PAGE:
Where the curriculum challenge can be personalised to an individual need, there is potential for the gap to be addressed, and endeavour to avoid a significant gap between the child and their peers.
Teachers are likely to be easily able to identify the children in their classes who are achieving with ease, or with limited support and those whose needs require regular adult intervention. If the system was altered, so that, instead of whole cohort testing that confirms the large number of achievers (currently probably around 75%+) and instead concentrated on the lower achieving 30%, with diagnostic approaches, rather than summative numbers, the information would be more valuable to teachers on the next stage of the learning journey.
Test, on the whole, offer the ability to rank order achievement. When an arbitrary “pass” mark is given, some will pass and some fail. This system has failed children in the past (11 plus?) and will do so in the near future.
Children (who “fail”) deserve better from seven years of education. Build capacity, not failure, as the new system will embed.
This could be a sentence where it is a case of insert a name and a characteristic.
It is the sort of conversation that was a regular part of my earlier career, where a “kind” colleague sought to help by sharing their personal thoughts on a particular child. After my first couple of years in the classroom, the regular question of “Which class would you like next year”, was always met with a non-committal response. I really did not mind which class, or age I was given; they were all just children and would be, with me, as they would, regardless of what had gone before.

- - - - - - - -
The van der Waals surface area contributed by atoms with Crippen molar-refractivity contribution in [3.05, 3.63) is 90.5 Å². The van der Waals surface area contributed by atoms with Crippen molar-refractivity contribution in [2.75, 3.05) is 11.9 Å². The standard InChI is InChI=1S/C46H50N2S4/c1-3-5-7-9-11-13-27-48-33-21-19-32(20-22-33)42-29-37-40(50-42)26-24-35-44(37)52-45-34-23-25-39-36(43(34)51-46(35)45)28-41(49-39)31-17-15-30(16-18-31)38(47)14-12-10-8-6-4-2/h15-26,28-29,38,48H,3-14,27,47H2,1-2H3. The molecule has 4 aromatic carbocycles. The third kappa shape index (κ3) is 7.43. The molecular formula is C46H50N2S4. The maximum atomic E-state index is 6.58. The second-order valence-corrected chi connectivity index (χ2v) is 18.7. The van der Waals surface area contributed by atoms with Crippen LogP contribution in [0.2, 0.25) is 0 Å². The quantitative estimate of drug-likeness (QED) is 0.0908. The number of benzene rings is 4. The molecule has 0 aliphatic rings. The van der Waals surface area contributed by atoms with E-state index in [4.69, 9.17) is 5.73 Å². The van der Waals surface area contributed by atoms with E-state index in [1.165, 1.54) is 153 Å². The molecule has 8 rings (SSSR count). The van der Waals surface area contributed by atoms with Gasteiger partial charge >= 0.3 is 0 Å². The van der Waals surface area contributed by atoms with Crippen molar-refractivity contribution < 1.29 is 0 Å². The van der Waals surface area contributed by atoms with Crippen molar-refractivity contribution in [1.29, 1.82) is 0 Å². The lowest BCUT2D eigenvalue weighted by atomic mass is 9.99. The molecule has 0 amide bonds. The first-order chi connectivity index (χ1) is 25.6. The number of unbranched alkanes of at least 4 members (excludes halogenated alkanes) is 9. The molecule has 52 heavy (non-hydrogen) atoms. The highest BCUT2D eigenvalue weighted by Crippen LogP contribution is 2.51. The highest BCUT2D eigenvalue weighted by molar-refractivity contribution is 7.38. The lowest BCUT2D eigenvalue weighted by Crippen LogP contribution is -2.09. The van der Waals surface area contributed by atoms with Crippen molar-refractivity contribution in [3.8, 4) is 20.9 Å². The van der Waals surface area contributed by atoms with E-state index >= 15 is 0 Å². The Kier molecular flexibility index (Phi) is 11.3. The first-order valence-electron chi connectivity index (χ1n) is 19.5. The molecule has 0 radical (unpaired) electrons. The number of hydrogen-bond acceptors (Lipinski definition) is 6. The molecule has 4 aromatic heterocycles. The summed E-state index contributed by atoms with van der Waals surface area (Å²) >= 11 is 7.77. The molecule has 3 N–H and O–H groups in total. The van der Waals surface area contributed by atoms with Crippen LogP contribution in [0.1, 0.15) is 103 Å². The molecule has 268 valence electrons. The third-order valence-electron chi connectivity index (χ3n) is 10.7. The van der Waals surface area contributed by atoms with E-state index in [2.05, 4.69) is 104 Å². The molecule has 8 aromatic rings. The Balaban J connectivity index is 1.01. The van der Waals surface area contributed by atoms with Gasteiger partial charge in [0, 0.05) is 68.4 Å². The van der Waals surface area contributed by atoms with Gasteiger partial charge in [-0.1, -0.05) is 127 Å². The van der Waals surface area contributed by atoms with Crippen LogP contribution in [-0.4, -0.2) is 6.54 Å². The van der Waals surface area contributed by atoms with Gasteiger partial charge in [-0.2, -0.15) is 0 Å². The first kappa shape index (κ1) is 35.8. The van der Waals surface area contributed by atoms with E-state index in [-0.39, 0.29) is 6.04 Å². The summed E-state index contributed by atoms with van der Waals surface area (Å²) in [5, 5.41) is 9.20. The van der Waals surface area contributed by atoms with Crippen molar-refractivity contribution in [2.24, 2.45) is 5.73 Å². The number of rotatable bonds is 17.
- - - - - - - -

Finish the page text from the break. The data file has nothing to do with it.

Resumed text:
When I took up headship, it was noticeable that the “kind” habit was still very much in existence. Forewarned did not always, in this case, mean a restart with a new teacher. Teachers would articulate that “They’d be keeping an eye on…” when meeting their new class. Having heard this, I did seek to put a cap on the practice. Perhaps it went underground, but it needed to be addressed. Children can be very different with different teachers.
“Keeping an eye”, in one case, led to a very funny incident, from which a great deal was learned.
D was a bit of a “scamp”. He was the one who took a screwdriver to the classroom timer to “see how it worked”. After he had finished, it didn’t. His screwdriver abilities were also seen in the disappearance of screws holding the toilet doors. This was “an experiment” to see how few screws were needed to hold the door securely. It kept the caretaker busy.
One day, an incident occurred where a mid-day supervisor brought the news of yet another incident, and in so doing, immediately laid the blame on D. While this might have been a reasonable assumption, on this day it proved unfounded, as, unusually, D was not actually in school that day. The red-faced dinner lady was, fortunately sufficiently embarrassed to apologise for the accusation.
It did lead to discussion of the need for vigilance, rather than intuitive guesswork and led to higher awareness of all the children, not just those for whom there was a “warning”.
Of course, keeping an eye can have very positive forms; playground buddy systems, friendship benches, young interpreters, all looking out for peers, supported by aware staff. This approach ensures that children are not enabled to become isolated from the group, but also allows appropriate space for those whose needs require some awareness.